Three winners of the PHRI-based transdisciplinary research grant program in Hamilton, Canada (new this year) – called Transforming Tomorrow Today, – have been selected. The grant recipients, who are currently not full members of PHRI, each receive a research development operating grant of up to $200,000 per year for three years, with a 50% contribution from PHRI matched by a similar contribution from Hamilton Health Sciences or other source.
In each case, the successful grant applicant will be matched with a PHRI Scientist or Senior Scientist throughout their research project.
Julie My Van Nguyen, of Juravinski Hospital and Cancer Centre, Hamilton, and team – The FARGO study: Frailty Assessment for Risk Prediction in Gynecologic Oncology patients undergoing surgery and chemotherapy. This research program will strengthen the collaboration between PHRI’s perioperative and surgery research group (mentored by PHRI Scientist Maura Marcucci), and other McMaster research groups/institutes including the McMaster Institute for Research on Aging (MIRA), the ICES hub at McMaster, the Departments of Surgery and OBGYN, the CRLB-GMEL laboratory, as well as other Canadian centres of research.
Katherine Morrison, Department of Pediatrics, McMaster University, will co-lead A Clinical Platform for Discovering Novel Regulators of Energy Expenditure addressing a critical, persistent clinical problem in adults and in children – obesity and associated health impacts. This project brings together a team of clinicians, pre-clinical scientists and researchers specializing in bioinformatics discovery.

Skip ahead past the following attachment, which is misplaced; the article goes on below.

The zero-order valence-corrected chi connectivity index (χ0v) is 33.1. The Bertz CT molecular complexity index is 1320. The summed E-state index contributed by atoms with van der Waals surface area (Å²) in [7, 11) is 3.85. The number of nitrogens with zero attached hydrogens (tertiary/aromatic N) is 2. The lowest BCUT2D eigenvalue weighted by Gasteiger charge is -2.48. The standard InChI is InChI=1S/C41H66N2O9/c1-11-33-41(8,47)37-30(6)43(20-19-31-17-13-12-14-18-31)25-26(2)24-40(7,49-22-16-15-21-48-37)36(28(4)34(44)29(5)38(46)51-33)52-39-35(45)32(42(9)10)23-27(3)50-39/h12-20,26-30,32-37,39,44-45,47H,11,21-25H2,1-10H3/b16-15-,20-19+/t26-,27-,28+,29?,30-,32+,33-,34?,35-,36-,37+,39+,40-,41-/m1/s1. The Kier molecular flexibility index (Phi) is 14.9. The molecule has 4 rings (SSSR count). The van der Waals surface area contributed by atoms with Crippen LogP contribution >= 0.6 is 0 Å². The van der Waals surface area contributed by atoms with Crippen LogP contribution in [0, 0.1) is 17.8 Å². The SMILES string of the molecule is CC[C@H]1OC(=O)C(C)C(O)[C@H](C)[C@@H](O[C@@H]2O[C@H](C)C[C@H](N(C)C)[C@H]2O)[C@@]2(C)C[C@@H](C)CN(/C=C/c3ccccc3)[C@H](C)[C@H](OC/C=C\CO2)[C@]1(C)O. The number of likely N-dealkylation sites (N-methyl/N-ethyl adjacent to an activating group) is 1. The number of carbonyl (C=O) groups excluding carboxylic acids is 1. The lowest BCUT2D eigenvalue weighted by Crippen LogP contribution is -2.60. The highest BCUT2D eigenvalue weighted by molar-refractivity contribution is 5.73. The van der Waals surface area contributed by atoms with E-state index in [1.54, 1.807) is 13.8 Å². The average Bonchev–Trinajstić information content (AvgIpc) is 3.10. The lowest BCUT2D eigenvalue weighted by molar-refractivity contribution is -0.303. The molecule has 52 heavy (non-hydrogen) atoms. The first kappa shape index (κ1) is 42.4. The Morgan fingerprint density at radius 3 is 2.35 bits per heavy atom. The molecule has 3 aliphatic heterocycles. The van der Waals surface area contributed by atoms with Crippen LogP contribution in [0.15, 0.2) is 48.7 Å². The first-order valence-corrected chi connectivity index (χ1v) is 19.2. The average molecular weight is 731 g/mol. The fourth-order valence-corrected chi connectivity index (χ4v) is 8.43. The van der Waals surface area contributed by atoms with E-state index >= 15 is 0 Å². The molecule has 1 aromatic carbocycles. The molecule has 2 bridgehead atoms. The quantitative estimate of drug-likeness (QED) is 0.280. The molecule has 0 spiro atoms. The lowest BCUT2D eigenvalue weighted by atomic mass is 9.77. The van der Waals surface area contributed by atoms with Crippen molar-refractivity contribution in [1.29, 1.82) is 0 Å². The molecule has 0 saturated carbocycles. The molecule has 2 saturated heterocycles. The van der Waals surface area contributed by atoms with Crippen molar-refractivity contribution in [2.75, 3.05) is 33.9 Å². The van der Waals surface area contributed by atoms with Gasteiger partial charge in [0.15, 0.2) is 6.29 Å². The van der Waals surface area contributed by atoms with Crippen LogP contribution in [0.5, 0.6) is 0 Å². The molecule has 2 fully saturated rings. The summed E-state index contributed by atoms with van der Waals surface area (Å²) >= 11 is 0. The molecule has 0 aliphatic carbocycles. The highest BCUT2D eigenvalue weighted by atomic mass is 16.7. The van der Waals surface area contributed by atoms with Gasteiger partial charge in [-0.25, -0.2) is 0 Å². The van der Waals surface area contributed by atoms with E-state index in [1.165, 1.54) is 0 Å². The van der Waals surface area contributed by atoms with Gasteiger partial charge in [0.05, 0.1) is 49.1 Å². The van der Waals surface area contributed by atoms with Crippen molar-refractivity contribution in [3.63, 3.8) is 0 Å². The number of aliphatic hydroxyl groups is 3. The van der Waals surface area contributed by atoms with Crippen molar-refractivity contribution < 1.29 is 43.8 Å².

Morrison and Gregory Steinberg, co-directors of McMaster’s Centre for Metabolism, Obesity & Diabetes Research (MacMODR) will be mentored by Hertzel Gerstein and Guillaume Paré. The team also includes Joyce Obeid (energy expenditure measurement), Marie Pigeyre (bioinformatics, protein biomarker), Nik Pai (energy extraction), Zubin Punthakee (clinical trials), Jonathan Schertzer (energy extraction) and Michael Surette (gut microbiome).
Aristithes Doumouras, Department of Surgery, McMaster will lead the research program, Microbiome, Eating Risk Factors, and Genetic Biomarkers (MERGE) obesity study. He will be mentored by PHRI Senior Scientist Guillaume Paré, and Mehran Anvari, head of the Centre for Surgical Invention & Innovation.
The MERGE study will demonstrate the feasibility of combining blood biomarkers, gut microbiomic, genetic,
psychological, nutritional, and socioeconomic variables from individuals in the established clinical Ontario Bariatric Registry. Co-investigators/collaborators on MERGE include PHRI Investigator Marie Pigeyre as well as Michael Surette, Iris Balodis, Jean-Éric Tarride.